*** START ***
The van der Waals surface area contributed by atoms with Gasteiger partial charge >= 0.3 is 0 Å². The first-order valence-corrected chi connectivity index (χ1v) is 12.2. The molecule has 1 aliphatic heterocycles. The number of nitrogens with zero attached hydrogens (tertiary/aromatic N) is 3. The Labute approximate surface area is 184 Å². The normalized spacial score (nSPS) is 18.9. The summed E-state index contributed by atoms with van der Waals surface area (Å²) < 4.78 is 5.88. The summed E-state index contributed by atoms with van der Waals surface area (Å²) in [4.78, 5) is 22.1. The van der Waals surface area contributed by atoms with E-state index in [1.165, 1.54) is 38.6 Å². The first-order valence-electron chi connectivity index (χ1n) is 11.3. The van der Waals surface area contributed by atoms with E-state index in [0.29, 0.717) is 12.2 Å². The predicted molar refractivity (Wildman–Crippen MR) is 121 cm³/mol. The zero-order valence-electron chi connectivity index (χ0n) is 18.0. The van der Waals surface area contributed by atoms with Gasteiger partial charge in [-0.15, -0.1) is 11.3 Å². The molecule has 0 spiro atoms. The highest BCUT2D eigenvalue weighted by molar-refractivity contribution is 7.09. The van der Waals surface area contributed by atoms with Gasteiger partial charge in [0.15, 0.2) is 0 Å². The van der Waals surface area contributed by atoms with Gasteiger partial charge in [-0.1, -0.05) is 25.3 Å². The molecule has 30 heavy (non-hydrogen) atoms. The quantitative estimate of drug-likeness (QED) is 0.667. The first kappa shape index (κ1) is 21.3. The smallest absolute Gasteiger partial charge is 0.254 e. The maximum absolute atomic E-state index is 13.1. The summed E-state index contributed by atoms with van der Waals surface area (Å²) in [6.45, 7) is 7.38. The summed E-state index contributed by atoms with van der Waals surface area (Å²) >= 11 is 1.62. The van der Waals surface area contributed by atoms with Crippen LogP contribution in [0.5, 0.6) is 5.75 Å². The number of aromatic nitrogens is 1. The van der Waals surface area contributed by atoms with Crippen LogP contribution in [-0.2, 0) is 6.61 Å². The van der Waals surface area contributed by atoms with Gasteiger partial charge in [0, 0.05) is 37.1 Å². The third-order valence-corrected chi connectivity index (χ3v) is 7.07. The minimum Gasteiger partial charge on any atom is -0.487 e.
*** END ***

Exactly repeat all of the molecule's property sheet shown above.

The van der Waals surface area contributed by atoms with Gasteiger partial charge >= 0.3 is 0 Å². The first-order valence-corrected chi connectivity index (χ1v) is 12.2. The molecule has 1 aliphatic heterocycles. The number of nitrogens with zero attached hydrogens (tertiary/aromatic N) is 3. The Labute approximate surface area is 184 Å². The normalized spacial score (nSPS) is 18.9. The summed E-state index contributed by atoms with van der Waals surface area (Å²) < 4.78 is 5.88. The summed E-state index contributed by atoms with van der Waals surface area (Å²) in [4.78, 5) is 22.1. The van der Waals surface area contributed by atoms with E-state index in [1.165, 1.54) is 38.6 Å². The first-order valence-electron chi connectivity index (χ1n) is 11.3. The van der Waals surface area contributed by atoms with E-state index in [0.29, 0.717) is 12.2 Å². The predicted molar refractivity (Wildman–Crippen MR) is 121 cm³/mol. The zero-order valence-electron chi connectivity index (χ0n) is 18.0. The van der Waals surface area contributed by atoms with Gasteiger partial charge in [-0.15, -0.1) is 11.3 Å². The molecule has 0 spiro atoms. The highest BCUT2D eigenvalue weighted by molar-refractivity contribution is 7.09. The van der Waals surface area contributed by atoms with Gasteiger partial charge in [0.15, 0.2) is 0 Å². The van der Waals surface area contributed by atoms with Gasteiger partial charge in [-0.1, -0.05) is 25.3 Å². The molecule has 30 heavy (non-hydrogen) atoms. The quantitative estimate of drug-likeness (QED) is 0.667. The first kappa shape index (κ1) is 21.3. The smallest absolute Gasteiger partial charge is 0.254 e. The maximum absolute atomic E-state index is 13.1. The summed E-state index contributed by atoms with van der Waals surface area (Å²) in [6.45, 7) is 7.38. The summed E-state index contributed by atoms with van der Waals surface area (Å²) >= 11 is 1.62. The van der Waals surface area contributed by atoms with Crippen LogP contribution in [0.5, 0.6) is 5.75 Å². The number of aromatic nitrogens is 1. The van der Waals surface area contributed by atoms with Crippen LogP contribution in [-0.2, 0) is 6.61 Å². The van der Waals surface area contributed by atoms with Gasteiger partial charge in [0, 0.05) is 37.1 Å². The third-order valence-corrected chi connectivity index (χ3v) is 7.07. The minimum Gasteiger partial charge on any atom is -0.487 e.